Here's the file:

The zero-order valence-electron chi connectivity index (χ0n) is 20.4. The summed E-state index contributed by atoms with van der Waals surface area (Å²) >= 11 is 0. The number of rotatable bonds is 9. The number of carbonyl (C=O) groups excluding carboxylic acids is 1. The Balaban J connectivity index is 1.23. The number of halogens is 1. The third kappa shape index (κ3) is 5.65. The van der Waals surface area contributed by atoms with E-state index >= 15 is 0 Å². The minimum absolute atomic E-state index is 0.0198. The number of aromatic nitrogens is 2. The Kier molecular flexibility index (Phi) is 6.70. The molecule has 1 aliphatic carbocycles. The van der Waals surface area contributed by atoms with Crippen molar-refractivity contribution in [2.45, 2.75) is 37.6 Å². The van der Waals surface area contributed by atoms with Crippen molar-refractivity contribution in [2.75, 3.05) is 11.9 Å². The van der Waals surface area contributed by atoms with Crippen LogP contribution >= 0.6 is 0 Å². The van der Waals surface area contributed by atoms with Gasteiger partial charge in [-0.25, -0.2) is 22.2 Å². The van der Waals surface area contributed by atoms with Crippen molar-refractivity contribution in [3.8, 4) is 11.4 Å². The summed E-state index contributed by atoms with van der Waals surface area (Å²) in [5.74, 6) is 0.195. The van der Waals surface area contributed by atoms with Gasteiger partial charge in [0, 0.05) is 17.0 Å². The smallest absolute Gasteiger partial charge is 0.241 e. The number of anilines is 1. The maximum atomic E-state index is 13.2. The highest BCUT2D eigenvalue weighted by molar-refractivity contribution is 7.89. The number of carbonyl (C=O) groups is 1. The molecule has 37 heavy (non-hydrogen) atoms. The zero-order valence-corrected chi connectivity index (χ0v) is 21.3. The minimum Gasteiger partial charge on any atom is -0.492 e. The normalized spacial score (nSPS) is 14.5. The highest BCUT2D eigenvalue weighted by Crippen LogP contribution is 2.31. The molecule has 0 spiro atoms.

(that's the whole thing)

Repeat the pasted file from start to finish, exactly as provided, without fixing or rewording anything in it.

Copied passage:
The zero-order valence-electron chi connectivity index (χ0n) is 20.4. The summed E-state index contributed by atoms with van der Waals surface area (Å²) >= 11 is 0. The number of rotatable bonds is 9. The number of carbonyl (C=O) groups excluding carboxylic acids is 1. The Balaban J connectivity index is 1.23. The number of halogens is 1. The third kappa shape index (κ3) is 5.65. The van der Waals surface area contributed by atoms with E-state index >= 15 is 0 Å². The minimum absolute atomic E-state index is 0.0198. The number of aromatic nitrogens is 2. The Kier molecular flexibility index (Phi) is 6.70. The molecule has 1 aliphatic carbocycles. The van der Waals surface area contributed by atoms with Crippen molar-refractivity contribution in [2.45, 2.75) is 37.6 Å². The van der Waals surface area contributed by atoms with Crippen molar-refractivity contribution in [2.75, 3.05) is 11.9 Å². The van der Waals surface area contributed by atoms with Crippen LogP contribution >= 0.6 is 0 Å². The van der Waals surface area contributed by atoms with Gasteiger partial charge in [-0.25, -0.2) is 22.2 Å². The van der Waals surface area contributed by atoms with Crippen molar-refractivity contribution in [3.8, 4) is 11.4 Å². The summed E-state index contributed by atoms with van der Waals surface area (Å²) in [5.74, 6) is 0.195. The van der Waals surface area contributed by atoms with Gasteiger partial charge in [0, 0.05) is 17.0 Å². The smallest absolute Gasteiger partial charge is 0.241 e. The number of anilines is 1. The maximum atomic E-state index is 13.2. The highest BCUT2D eigenvalue weighted by molar-refractivity contribution is 7.89. The number of carbonyl (C=O) groups is 1. The molecule has 37 heavy (non-hydrogen) atoms. The zero-order valence-corrected chi connectivity index (χ0v) is 21.3. The minimum Gasteiger partial charge on any atom is -0.492 e. The normalized spacial score (nSPS) is 14.5. The highest BCUT2D eigenvalue weighted by Crippen LogP contribution is 2.31. The molecule has 0 spiro atoms.